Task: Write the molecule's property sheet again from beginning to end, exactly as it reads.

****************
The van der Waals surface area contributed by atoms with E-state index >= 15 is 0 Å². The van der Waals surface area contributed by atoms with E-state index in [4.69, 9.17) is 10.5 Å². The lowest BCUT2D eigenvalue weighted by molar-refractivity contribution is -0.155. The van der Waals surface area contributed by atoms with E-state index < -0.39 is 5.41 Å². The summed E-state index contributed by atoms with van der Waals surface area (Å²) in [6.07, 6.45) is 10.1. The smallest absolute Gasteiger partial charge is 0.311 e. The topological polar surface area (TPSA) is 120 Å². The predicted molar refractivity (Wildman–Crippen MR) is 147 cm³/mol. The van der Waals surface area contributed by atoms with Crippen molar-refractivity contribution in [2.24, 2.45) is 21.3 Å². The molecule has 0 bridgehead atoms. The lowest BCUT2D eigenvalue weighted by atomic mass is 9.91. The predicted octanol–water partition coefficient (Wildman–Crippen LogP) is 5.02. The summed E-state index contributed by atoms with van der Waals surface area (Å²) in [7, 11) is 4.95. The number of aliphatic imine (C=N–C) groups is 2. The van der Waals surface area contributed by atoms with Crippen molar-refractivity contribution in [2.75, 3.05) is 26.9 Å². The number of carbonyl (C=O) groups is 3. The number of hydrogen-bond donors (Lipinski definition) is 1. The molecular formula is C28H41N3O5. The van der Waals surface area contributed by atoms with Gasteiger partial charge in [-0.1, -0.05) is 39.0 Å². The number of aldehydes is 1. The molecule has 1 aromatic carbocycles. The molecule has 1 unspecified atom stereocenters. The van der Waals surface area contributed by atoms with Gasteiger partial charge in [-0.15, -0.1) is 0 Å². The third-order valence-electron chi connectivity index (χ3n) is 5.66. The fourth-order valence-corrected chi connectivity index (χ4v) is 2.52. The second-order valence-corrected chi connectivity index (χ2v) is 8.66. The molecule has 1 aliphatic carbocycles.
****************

The van der Waals surface area contributed by atoms with E-state index >= 15 is 0 Å². The van der Waals surface area contributed by atoms with E-state index in [4.69, 9.17) is 10.5 Å². The lowest BCUT2D eigenvalue weighted by molar-refractivity contribution is -0.155. The van der Waals surface area contributed by atoms with E-state index < -0.39 is 5.41 Å². The summed E-state index contributed by atoms with van der Waals surface area (Å²) in [6.07, 6.45) is 10.1. The smallest absolute Gasteiger partial charge is 0.311 e. The topological polar surface area (TPSA) is 120 Å². The predicted molar refractivity (Wildman–Crippen MR) is 147 cm³/mol. The van der Waals surface area contributed by atoms with Crippen molar-refractivity contribution in [2.24, 2.45) is 21.3 Å². The molecule has 0 bridgehead atoms. The lowest BCUT2D eigenvalue weighted by atomic mass is 9.91. The predicted octanol–water partition coefficient (Wildman–Crippen LogP) is 5.02. The summed E-state index contributed by atoms with van der Waals surface area (Å²) in [7, 11) is 4.95. The number of aliphatic imine (C=N–C) groups is 2. The van der Waals surface area contributed by atoms with Crippen molar-refractivity contribution in [2.75, 3.05) is 26.9 Å². The number of carbonyl (C=O) groups is 3. The number of hydrogen-bond donors (Lipinski definition) is 1. The molecular formula is C28H41N3O5. The van der Waals surface area contributed by atoms with Gasteiger partial charge in [-0.1, -0.05) is 39.0 Å². The number of aldehydes is 1. The molecule has 1 aromatic carbocycles. The molecule has 1 unspecified atom stereocenters. The van der Waals surface area contributed by atoms with Gasteiger partial charge in [-0.15, -0.1) is 0 Å². The third-order valence-electron chi connectivity index (χ3n) is 5.66. The fourth-order valence-corrected chi connectivity index (χ4v) is 2.52. The second-order valence-corrected chi connectivity index (χ2v) is 8.66. The molecule has 1 aliphatic carbocycles.